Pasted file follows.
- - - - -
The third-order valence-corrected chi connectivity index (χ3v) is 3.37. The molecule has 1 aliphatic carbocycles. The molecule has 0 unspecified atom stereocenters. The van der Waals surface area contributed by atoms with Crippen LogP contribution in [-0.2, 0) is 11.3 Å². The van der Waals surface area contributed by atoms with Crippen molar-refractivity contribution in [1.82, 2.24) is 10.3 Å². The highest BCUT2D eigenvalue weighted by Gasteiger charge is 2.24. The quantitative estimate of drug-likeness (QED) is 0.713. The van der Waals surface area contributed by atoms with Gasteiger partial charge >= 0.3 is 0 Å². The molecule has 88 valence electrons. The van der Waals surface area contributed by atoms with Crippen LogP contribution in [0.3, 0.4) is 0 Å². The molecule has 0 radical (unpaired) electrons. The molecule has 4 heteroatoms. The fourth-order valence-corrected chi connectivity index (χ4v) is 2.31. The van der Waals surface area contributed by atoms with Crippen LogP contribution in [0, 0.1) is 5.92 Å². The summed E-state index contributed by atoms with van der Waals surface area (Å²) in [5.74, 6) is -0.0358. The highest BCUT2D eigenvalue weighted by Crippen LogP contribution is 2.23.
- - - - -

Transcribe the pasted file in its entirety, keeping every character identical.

The third-order valence-corrected chi connectivity index (χ3v) is 3.37. The molecule has 1 aliphatic carbocycles. The molecule has 0 unspecified atom stereocenters. The van der Waals surface area contributed by atoms with Crippen LogP contribution in [-0.2, 0) is 11.3 Å². The van der Waals surface area contributed by atoms with Crippen molar-refractivity contribution in [1.82, 2.24) is 10.3 Å². The highest BCUT2D eigenvalue weighted by Gasteiger charge is 2.24. The quantitative estimate of drug-likeness (QED) is 0.713. The van der Waals surface area contributed by atoms with Gasteiger partial charge >= 0.3 is 0 Å². The molecule has 88 valence electrons. The van der Waals surface area contributed by atoms with Crippen LogP contribution in [0.3, 0.4) is 0 Å². The molecule has 0 radical (unpaired) electrons. The molecule has 4 heteroatoms. The fourth-order valence-corrected chi connectivity index (χ4v) is 2.31. The van der Waals surface area contributed by atoms with Crippen LogP contribution in [0, 0.1) is 5.92 Å². The summed E-state index contributed by atoms with van der Waals surface area (Å²) in [5.74, 6) is -0.0358. The highest BCUT2D eigenvalue weighted by Crippen LogP contribution is 2.23.